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NEWS UPDATES Asean Affairs    9 August  2012

Graft cases to hurt Indonesia's ruling party in 2014: poll


Several corruption cases implicating politicians from the Indonesian ruling Democratic Party will persuade voters to abandon President Susilo Bambang Yudhoyono's political machine, according to a survey.

The poor performance of Yudhoyono's administration is another reason why voters will shift their allegiance to other political parties.

The July 8-22 survey conducted by the Trust Indonesia Survey Institute (LSTI) found a large number of (swing) voters would shift their support to other political parties as the Democratic Party has been rocked by a string of graft scandals.

LSTI executive director Zudan Rosyidi said that a sizeable chunk of Democratic Party supporters would switch to other parties due primarily to corruption issues, internal conflicts and the government's poor performance.

"Despite these issues, however, the Democratic Party will be the second-favourite party after its coalition partner Golkar Party. The opposition Indonesian Democratic Party of Struggle [PDI-P] and the National Awakening Party [PKB] will be in third and fourth position, respectively," Rosyidi told the press yesterday in Jakarta.

Rosyidi added that 5.2 per cent, or 104 respondents, put Prabowo Subianto's Great Indonesia Movement Party (Gerindra) in fifth place, above the Islamic-based Prosperous Justice Party (PKS), with the newly established National Democratic (Nasdem) Party in seventh, just above the National Mandate Party (PAN) in the ranking.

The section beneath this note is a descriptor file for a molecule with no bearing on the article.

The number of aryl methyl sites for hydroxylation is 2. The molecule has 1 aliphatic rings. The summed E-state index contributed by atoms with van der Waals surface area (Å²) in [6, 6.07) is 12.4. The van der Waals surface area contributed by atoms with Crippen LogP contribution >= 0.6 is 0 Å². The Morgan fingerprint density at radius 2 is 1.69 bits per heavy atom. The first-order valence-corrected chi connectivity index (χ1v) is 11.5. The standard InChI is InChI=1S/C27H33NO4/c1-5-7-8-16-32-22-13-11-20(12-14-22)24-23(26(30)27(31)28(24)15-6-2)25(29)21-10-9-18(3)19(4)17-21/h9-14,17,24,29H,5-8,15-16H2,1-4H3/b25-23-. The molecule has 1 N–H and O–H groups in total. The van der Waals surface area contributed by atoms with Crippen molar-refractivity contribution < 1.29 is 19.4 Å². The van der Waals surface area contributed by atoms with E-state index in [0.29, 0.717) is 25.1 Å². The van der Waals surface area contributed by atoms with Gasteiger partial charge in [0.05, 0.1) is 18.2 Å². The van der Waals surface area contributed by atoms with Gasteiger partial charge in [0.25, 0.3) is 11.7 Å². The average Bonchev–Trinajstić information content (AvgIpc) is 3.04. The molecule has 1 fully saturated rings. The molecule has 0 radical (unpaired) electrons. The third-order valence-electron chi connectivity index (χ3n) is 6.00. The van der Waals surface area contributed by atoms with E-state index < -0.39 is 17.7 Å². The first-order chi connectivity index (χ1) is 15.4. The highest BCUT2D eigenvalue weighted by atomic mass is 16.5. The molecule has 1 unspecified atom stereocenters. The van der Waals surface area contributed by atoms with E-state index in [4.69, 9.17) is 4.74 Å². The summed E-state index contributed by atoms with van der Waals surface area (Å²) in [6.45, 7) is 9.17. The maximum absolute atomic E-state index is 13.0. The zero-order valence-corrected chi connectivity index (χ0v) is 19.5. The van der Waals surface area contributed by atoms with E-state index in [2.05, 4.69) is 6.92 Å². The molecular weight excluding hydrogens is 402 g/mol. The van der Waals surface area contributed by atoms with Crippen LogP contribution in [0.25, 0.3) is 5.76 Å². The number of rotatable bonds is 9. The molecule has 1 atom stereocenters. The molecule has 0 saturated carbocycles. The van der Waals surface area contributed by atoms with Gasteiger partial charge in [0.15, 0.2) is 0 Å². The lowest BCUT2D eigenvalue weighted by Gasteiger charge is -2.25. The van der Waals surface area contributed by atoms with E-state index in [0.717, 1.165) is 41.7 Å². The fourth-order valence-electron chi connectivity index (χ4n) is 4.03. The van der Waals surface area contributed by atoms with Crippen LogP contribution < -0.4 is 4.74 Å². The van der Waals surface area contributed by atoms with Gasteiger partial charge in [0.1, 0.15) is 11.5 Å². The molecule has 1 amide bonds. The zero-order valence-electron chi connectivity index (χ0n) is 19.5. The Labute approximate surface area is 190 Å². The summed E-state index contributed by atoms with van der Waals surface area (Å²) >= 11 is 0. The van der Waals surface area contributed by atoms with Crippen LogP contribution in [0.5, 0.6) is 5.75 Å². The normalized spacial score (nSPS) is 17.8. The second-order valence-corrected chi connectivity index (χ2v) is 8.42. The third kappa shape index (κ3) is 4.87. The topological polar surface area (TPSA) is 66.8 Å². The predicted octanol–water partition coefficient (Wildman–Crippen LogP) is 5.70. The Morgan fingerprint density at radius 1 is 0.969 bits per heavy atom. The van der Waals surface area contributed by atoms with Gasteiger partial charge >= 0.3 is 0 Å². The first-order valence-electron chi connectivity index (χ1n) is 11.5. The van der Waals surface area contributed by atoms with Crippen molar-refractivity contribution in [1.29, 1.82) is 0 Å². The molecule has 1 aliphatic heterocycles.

LSTI is a new survey institution established by experts from Gadjah Mada University in Yogyakarta and Airlangga University in Surabaya, East Java.

According to the survey, which received feedback from 1,996 respondents in 20 sample villages across all 33 provinces, 269 or 13.5 per cent would vote for Golkar; 11.6 per cent for the Democrats; 9.7 per cent for the PDI-P; 6.2 per cent for the PKB; and 5.2 per cent for Gerindra.

Democratic Party politicians have been implicated in a number of corruption cases, mainly in connection with the development of sports facilities in Hambalang, Bogor, West Java and in Palembang, South Sumatra.

Other politicians are implicated in projects supervised by the Health Ministry, the Education and Culture Ministry and the Manpower and Transmigration Ministry.

Intensive investigations into these cases have triggered internal conflicts in the party.

Muhammad Nazaruddin was the first to fall from grace when he was removed from his post as the party's treasurer and later dismissed from the party altogether after claiming that party chairman Anas Urbaningrum had also accepted money to pay supporters during the party congress in Bandung, West Java in 2010.

The survey's results are in line with others gathered by the Indonesian Survey Circle and the Indonesian Survey Institution, which reported a rise in Golkar's electability in the upcoming 2014 general election.

But Rosyidi said the general decline in support for the big parties seemed to relate to their poor performance in the past three years. It would be a chance for newcomers, like the Nasdem Party, to intensify their political campaigns to secure a large number of votes in 2014.

When respondents were asked in the survey about their choices in the 2009 general election, Rosyidi said, only 375 or 18.8 per cent said they had voted for the Democratic Party; 2 per cent lower than the party's real performance (20.8 per cent) as it was announced by the General Elections Commission.

However, a number of respondents reportedly declined to answer the question about their 2009 voting choices.

The survey also found that the majority of voters (78.83 per cent) would exercise their voting rights, while 3.1 per cent had yet to decide whether to vote or to abstain.

"The number of abstainers is expected to be small, as only 13.16 per cent of respondents said they would not vote if a general election was held during the survey," Rosyidi said.

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